In today's economy, she says, more job choices equal less loyalty. "If you view your employment situation as temporary, you are not going to care about how you behave," she explains.

But the tide -- not to mention the job market -- may be turning, she says.

Gonthier's company and others like it are working toward educating management about the consequences of incivility in the workplace, including how it affects employee retention and diminished productivity levels.

Usually, there are one or two people causing unhappiness in a corporate environment. Gonthier calls this person (or persons) "the rudester."

But even one rudester can cause a ripple effect, she says. "If the CEO is yelling and screaming at his executive assistant, then his executive assistant will start screaming and yelling at other co-workers," she says.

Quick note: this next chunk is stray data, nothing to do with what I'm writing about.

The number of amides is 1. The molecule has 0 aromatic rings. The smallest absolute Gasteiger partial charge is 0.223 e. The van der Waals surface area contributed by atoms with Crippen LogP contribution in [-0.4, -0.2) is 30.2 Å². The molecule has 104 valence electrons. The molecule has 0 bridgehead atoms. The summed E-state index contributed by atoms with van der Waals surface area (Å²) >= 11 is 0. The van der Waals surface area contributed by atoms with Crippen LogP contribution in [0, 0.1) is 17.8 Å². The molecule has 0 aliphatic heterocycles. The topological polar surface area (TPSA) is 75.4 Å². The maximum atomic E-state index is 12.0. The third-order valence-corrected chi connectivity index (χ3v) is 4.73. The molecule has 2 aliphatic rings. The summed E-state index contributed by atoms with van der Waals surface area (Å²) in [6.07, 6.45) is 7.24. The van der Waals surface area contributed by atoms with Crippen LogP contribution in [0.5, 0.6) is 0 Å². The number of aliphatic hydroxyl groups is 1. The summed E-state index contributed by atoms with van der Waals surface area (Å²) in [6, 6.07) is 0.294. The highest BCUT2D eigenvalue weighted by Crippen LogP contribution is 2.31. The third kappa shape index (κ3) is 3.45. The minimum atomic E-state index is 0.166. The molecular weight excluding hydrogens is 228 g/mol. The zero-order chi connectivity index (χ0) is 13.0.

And who are you going to tell?

There are no procedures in place to report rudeness in most companies. "If an employee is sexually harassed, they know where to go, [but] companies are not recognizing civility as important or necessary until someone gets shot, slapped, or equipment is damaged," she says.

Unfortunately, "companies don't place a priority on workplace civility because it is not against the law the way that discrimination and sexual harassment are," Gonthier tells WebMD. "When it comes to civility training, [companies] don't have to do it because there's no law against incivility."

"I don't think [rudeness] needs to be criminalized. People just need to become more aware of civility, and organizations should start rewarding people who [are civil] and evaluate workers on their soft skills as well as their hard skills," she says. "This would eliminate the problem."